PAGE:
An American congressional delegation led by former Republican presidential candidate John McCain arrived in Yemen yesterday on a summer junket touring “post-war zones and forward operating bases” which also includes Libya, Kuwait, Iraq, Afghanistan, and … er … Iceland (!).
Presumably arch-neocon John Bolton will not be criticising this in the Washington Post (as he did with Bill Clinton’s “unwise” trip to North Korea), but the visit has certainly been spun in Sana’a as a sign of US support for President Salih’s policies. The Yemen Observer says:
McCain confirmed the US desire to support Yemen to enhance its security and stability, which he said is essential for the stability of the entire region. McCain expressed satisfaction at the level of relations and cooperation between the US and Yemen, particularly in the fight against terror.
The Senators also stressed their encouragement and support for American businessmen and other companies investing in Yemen.
For his part, President Saleh appreciated US support for Yemen particularly in the fields of fighting terror, saying that terror is an international epidemic that threatens security and peace worldwide.
Meanwhile, Yemeni government sources are claiming success in their military onslaught against the Houthi rebels. One of the rebel leaders, Hussein Kamza, was reportedly killed on Sunday and a local official in Saada said al-Safra district “has been cleared of all rebels”.
The defence ministry has gone so far as to claim the end of the Houthi rebellion is “drawing near”, according to the Yemen Observer. In a speech on Sunday defence minister Mohammad Nasser Ahmed Ali said: "The elements of rebellion and terrorism in Saada ... have been hit hard today by the army ... They have incurred heavy losses and have been paralysed." Government forces "have captured some of the rebels who will be brought to justice," he said without saying how many.
The government account of the “kidnapping” of 15 Red Crescent workers (reported last week) now appears to have been exaggerated. "They were only held for a few hours, the main thing that happened was that an ambulance was taken from them," a spokesman for the International Committee of the Red Cross said in Geneva yesterday.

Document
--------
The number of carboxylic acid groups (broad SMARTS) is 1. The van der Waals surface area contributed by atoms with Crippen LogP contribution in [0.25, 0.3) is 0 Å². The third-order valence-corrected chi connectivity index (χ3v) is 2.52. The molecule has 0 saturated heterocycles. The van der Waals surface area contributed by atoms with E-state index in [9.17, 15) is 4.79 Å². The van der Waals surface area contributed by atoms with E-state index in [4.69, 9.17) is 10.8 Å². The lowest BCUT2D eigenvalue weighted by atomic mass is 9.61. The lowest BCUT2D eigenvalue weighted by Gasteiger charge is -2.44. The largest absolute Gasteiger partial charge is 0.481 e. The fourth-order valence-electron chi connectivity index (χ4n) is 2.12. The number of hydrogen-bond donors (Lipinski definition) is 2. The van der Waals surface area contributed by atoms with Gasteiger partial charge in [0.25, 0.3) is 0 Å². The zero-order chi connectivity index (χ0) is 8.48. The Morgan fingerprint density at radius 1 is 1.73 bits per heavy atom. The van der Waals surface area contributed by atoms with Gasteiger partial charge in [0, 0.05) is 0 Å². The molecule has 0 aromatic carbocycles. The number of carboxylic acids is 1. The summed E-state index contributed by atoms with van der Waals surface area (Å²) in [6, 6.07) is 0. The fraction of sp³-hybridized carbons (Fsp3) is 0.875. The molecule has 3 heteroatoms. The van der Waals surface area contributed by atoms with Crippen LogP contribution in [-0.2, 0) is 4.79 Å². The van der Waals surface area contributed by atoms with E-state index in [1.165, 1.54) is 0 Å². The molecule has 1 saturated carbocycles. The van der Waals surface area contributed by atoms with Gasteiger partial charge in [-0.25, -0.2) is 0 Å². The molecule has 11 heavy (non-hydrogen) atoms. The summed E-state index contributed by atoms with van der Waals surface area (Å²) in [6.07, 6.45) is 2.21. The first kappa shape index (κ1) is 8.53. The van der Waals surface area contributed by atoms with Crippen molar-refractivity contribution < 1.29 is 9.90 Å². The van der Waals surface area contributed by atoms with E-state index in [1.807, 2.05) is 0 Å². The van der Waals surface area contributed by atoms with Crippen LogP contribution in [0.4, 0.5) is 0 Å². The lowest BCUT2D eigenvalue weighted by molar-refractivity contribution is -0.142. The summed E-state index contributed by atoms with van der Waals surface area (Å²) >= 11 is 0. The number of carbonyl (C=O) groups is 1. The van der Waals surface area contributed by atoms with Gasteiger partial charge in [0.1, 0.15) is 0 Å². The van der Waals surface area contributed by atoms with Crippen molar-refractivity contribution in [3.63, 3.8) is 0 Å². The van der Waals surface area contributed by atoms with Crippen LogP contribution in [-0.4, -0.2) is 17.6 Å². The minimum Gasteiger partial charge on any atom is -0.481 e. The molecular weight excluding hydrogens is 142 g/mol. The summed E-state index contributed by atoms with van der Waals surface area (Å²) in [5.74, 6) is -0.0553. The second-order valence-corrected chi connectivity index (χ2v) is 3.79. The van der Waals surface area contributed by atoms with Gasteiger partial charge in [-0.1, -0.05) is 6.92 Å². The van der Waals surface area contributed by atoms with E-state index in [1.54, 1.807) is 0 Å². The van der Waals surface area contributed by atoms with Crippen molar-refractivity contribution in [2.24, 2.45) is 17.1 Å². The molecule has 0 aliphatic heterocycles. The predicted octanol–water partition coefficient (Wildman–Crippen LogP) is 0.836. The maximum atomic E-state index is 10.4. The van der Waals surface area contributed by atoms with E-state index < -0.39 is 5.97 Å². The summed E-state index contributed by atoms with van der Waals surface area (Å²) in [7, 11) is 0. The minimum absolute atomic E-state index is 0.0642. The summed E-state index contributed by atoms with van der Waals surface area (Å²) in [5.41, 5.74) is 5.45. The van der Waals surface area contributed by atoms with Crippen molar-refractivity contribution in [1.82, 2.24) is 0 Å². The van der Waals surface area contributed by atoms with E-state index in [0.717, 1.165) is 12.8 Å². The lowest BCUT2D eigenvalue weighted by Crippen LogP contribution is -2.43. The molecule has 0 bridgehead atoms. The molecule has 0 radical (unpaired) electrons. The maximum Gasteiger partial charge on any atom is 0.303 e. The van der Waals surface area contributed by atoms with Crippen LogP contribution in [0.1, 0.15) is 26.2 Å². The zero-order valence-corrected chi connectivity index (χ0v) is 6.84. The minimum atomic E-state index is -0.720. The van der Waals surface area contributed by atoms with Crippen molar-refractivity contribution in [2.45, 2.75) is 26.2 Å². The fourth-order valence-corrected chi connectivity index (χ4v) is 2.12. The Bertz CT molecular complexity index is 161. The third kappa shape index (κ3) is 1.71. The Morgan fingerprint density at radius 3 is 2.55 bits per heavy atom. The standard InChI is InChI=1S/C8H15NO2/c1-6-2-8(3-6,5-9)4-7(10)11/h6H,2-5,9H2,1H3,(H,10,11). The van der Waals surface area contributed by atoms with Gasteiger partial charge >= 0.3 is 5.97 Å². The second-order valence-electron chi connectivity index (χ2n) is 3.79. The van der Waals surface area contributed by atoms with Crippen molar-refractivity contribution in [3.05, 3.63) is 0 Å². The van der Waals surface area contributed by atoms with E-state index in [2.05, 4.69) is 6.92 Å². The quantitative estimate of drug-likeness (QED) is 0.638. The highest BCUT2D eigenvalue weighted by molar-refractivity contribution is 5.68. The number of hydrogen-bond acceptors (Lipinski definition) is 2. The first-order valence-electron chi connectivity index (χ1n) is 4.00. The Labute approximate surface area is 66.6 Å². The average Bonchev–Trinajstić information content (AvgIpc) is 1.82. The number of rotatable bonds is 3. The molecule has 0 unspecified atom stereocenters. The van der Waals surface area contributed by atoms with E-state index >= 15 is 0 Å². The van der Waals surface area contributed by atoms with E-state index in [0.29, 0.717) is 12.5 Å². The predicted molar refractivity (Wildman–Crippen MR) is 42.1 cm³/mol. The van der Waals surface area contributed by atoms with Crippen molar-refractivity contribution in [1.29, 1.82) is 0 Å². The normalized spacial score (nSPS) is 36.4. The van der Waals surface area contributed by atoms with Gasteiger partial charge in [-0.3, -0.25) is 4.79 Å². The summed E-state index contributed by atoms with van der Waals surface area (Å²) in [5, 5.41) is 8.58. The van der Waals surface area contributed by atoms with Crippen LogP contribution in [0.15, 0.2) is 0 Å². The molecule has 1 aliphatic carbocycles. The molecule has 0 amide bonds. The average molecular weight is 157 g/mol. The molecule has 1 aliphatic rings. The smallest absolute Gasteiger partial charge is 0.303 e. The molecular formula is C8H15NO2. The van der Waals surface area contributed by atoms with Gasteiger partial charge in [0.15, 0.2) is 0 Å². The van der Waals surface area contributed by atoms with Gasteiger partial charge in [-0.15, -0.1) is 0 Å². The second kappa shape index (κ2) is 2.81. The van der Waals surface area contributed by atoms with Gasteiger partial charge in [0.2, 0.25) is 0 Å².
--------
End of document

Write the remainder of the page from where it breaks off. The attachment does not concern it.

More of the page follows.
Perhaps the most alarming development is that the nature of the Saada conflict seems to be changing (with the government’s blessing) from a war that was primarily between the rebels and the military into a tribal/religious civil war between militias. As Nicole Stracke noted in the Khaleej Times on Sunday …
Both the Yemeni army and Houthis have used tribal forces in the conflict. But of late, a larger number of tribes, who initially had taken a neutral stance in the conflict, have become involved. In provinces such Al Jawf, it was the [Sunni] Islah Party that called on the tribes last month to establish armed militias to fight the [Shia] Houthi forces in order to counter their advance in the area.
Yesterday, the official Saba news agency reported that “masses from many tribes of all the country's governorates are heading willingly for Saada governorate to take part in the fight against the Houthi rebels”. It continued:
Well-informed sources said that businessmen and merchantmen have begun donating money to the security and armed forces fighting against rebels.
Hundreds of thousands of youths have announced their readiness from different governorates to battle to the insurgents in the governorate of Saada.
This is seriously bad news and will surely drive Yemen further down the road to becoming a failed state.
Posted by Brian Whitaker, 18 August 2009.